Sentence: Killed by barrage of hurled D cell batteries when he takes the field at Fenway next season.

There are 47 more where that came from.

Why Deb Howell Isn't Important

I've not posted on the Washington Post's ombudsman Deborah Howell and her comments on Jack Abramoff and Democratic donations, because, frankly, it's damned irrelevant. Yes, she was incorrect when she wrote that Abramoff gave money to both parties. Yes, it was more than "inartfully worded" as Howie Kurtz said it was. Perhaps both had malicious intentions in their deviations from reality. Maybe they're both too proud of themselves and the institution for which they work to admit they were wrong. In the end, it doesn't amount to anything substantial.

What matters is that now the debate has been shifted from who exactly did Jack's companionship benefit to why are Democrats mean. Again, not true; but again, the truth. That's where the debate is right now, and it's because we --- as a blogosphere, not as a party --- shifted the debate from Jack Abramoff to Deborah Howell. Even if she is a shill for the Republican party, how is going after her more important than going after him?1 What we should have said was, so what?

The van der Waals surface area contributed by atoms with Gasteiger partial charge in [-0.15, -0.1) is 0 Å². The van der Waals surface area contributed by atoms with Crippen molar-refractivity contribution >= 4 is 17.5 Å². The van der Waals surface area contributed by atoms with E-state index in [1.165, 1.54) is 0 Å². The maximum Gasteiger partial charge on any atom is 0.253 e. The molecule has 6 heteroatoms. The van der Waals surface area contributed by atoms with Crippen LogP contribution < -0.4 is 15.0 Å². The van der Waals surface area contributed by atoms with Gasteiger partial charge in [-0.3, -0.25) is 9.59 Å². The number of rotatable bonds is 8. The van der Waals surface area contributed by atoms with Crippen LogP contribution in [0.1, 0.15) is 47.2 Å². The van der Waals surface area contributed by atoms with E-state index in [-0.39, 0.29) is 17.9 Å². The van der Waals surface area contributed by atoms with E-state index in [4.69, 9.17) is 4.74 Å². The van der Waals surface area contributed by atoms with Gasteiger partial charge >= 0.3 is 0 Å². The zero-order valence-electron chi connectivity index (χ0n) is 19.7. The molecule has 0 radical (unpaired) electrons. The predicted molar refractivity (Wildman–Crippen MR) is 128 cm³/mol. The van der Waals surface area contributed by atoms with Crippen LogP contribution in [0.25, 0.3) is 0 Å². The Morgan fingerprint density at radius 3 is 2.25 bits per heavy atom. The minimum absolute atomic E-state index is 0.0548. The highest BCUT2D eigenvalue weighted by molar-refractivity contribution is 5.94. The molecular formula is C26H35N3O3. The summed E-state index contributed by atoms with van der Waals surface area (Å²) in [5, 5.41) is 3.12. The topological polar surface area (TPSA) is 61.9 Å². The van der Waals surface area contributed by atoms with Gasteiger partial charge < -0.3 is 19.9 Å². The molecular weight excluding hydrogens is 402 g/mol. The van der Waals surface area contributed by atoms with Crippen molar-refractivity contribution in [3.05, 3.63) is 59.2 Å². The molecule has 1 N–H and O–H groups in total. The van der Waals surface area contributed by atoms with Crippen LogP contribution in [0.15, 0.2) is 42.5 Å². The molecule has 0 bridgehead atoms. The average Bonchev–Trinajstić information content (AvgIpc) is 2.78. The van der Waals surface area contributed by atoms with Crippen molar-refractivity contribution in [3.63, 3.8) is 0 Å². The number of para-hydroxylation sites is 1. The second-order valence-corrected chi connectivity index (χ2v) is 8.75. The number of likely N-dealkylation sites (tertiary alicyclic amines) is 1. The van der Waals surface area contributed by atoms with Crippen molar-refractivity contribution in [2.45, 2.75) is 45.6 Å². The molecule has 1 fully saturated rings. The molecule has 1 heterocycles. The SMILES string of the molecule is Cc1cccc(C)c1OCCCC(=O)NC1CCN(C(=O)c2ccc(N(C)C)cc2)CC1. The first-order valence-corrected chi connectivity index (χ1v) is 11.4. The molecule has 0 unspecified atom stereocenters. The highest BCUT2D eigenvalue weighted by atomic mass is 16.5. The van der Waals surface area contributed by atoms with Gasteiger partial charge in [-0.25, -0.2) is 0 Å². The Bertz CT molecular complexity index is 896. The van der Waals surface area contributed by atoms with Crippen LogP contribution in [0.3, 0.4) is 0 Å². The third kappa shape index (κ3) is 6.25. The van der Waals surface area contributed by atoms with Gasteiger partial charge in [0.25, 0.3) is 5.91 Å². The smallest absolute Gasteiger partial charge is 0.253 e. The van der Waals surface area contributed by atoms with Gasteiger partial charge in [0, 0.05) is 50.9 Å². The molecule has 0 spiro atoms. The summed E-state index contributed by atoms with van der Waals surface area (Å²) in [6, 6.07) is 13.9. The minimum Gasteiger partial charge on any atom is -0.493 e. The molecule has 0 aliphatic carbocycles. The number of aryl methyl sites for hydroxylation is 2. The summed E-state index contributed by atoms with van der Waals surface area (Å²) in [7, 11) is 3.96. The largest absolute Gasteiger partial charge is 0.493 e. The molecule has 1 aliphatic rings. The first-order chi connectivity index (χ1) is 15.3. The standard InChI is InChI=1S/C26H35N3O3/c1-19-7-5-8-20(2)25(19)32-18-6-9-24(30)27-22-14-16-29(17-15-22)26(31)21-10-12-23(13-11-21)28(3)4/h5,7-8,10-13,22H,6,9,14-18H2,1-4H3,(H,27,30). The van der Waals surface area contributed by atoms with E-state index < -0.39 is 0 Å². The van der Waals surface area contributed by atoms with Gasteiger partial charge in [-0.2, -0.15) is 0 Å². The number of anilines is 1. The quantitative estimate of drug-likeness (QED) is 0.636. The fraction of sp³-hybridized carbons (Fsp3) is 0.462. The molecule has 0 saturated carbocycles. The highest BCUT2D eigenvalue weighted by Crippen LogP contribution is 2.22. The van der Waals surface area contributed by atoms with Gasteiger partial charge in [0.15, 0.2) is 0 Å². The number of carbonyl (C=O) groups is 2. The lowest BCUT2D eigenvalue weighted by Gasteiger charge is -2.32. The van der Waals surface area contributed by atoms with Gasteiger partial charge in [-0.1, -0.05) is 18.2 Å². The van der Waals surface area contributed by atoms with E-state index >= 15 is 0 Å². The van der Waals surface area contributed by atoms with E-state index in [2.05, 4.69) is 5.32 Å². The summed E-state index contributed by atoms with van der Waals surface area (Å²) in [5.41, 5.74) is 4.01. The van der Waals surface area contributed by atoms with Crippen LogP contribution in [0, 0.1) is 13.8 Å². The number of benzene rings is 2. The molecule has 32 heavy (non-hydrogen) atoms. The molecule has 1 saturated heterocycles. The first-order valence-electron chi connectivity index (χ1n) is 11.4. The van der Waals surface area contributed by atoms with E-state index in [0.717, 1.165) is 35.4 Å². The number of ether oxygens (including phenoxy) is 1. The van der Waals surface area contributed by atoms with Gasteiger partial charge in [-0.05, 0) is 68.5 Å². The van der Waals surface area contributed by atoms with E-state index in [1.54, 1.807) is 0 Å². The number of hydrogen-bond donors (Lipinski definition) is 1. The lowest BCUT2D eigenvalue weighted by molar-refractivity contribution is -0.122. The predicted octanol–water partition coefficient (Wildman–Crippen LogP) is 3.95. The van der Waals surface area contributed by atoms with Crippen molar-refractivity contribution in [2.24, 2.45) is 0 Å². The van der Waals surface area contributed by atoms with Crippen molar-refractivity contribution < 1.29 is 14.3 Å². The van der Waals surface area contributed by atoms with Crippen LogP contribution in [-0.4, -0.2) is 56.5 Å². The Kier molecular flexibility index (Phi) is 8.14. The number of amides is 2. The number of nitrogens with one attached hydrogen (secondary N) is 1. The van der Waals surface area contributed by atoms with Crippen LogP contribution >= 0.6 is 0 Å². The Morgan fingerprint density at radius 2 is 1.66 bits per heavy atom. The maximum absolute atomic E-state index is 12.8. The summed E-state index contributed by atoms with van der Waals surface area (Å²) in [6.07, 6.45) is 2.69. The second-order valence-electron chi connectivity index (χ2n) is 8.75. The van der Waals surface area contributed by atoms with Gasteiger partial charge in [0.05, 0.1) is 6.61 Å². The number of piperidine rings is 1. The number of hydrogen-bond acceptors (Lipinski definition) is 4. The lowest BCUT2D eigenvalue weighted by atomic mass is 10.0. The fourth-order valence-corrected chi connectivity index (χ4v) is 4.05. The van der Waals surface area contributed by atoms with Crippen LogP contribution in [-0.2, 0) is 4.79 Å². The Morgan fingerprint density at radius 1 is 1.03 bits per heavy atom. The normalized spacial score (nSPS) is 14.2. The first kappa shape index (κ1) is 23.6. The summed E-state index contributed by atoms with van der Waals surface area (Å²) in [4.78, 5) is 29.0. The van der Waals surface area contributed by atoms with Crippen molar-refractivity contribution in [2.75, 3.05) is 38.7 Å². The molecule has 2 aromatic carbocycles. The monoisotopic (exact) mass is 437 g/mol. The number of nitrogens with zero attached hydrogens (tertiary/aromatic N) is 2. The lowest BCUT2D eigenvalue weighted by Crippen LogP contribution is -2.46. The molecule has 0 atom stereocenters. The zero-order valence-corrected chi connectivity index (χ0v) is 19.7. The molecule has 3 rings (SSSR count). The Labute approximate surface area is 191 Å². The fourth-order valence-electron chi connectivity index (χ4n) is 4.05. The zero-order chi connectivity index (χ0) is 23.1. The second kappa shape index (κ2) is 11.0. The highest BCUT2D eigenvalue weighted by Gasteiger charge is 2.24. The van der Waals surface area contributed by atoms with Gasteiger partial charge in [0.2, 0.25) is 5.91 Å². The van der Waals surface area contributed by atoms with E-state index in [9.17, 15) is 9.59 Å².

I'll let DHinMI take it from here. This is point 4 out of 5 on what we need to stop doing:
Don't believe that you must prevail on every point. It would be very easy to say "sure, I don't know if Republican felon Jack Abramoff directed his clients to give to Democrats. But that's both easily explained, and ultimately irrelevant. The easy explanation is that his clients wanted to give to Democrats, and he was just providing cover for his real intent, which was to redirect a net increase of money to Republicans, and into his illegal schemes. And it's irrelevant because it wasn't Jack Abramoff's money, the tribes were his victims, and there's no evidence any of those donations were illegal or ethically tainted, or that the Democrats did or should have had any reason to think they were tainted donations." Instead, too many people wanted to show that Deborah Howell is wrong about every point. There's nothing wrong with conceding a small point in pursuit of the larger argument, especially when her small point can easily be dismissed as irrelevant.